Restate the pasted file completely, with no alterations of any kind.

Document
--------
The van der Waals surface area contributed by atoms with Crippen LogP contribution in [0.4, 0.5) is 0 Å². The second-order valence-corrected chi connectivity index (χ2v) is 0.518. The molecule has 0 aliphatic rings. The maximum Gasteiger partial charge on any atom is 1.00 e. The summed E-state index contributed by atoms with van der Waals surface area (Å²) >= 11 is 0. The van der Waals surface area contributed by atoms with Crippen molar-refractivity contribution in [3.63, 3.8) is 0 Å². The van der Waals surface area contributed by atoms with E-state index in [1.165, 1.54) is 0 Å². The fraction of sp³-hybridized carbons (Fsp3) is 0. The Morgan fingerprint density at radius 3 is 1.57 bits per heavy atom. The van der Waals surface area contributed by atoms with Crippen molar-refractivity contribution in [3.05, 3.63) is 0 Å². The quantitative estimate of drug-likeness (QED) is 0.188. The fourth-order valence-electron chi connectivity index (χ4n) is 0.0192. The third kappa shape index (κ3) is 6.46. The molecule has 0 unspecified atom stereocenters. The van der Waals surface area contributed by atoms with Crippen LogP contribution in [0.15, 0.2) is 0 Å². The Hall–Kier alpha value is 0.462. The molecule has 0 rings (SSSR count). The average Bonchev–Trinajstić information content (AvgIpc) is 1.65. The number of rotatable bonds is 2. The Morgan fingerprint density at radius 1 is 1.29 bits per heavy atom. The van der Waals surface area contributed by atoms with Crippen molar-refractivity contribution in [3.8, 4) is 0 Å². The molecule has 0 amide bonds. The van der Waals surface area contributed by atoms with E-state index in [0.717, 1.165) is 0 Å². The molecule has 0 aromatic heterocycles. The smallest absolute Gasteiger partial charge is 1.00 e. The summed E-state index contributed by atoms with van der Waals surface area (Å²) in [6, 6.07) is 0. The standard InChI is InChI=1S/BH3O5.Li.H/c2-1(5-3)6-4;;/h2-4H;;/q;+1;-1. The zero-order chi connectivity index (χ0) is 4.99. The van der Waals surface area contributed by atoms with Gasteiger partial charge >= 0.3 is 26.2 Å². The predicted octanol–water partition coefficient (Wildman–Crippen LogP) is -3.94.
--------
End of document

The van der Waals surface area contributed by atoms with Crippen LogP contribution in [0.4, 0.5) is 0 Å². The second-order valence-corrected chi connectivity index (χ2v) is 0.518. The molecule has 0 aliphatic rings. The maximum Gasteiger partial charge on any atom is 1.00 e. The summed E-state index contributed by atoms with van der Waals surface area (Å²) >= 11 is 0. The van der Waals surface area contributed by atoms with Crippen molar-refractivity contribution in [3.63, 3.8) is 0 Å². The van der Waals surface area contributed by atoms with E-state index in [1.165, 1.54) is 0 Å². The fraction of sp³-hybridized carbons (Fsp3) is 0. The Morgan fingerprint density at radius 3 is 1.57 bits per heavy atom. The van der Waals surface area contributed by atoms with Crippen molar-refractivity contribution in [3.05, 3.63) is 0 Å². The quantitative estimate of drug-likeness (QED) is 0.188. The fourth-order valence-electron chi connectivity index (χ4n) is 0.0192. The third kappa shape index (κ3) is 6.46. The molecule has 0 unspecified atom stereocenters. The van der Waals surface area contributed by atoms with Crippen LogP contribution in [0.15, 0.2) is 0 Å². The Hall–Kier alpha value is 0.462. The molecule has 0 rings (SSSR count). The average Bonchev–Trinajstić information content (AvgIpc) is 1.65. The number of rotatable bonds is 2. The Morgan fingerprint density at radius 1 is 1.29 bits per heavy atom. The van der Waals surface area contributed by atoms with Crippen molar-refractivity contribution in [3.8, 4) is 0 Å². The molecule has 0 amide bonds. The van der Waals surface area contributed by atoms with E-state index in [0.717, 1.165) is 0 Å². The molecule has 0 aromatic heterocycles. The smallest absolute Gasteiger partial charge is 1.00 e. The summed E-state index contributed by atoms with van der Waals surface area (Å²) in [6, 6.07) is 0. The standard InChI is InChI=1S/BH3O5.Li.H/c2-1(5-3)6-4;;/h2-4H;;/q;+1;-1. The zero-order chi connectivity index (χ0) is 4.99. The van der Waals surface area contributed by atoms with Gasteiger partial charge >= 0.3 is 26.2 Å². The predicted octanol–water partition coefficient (Wildman–Crippen LogP) is -3.94.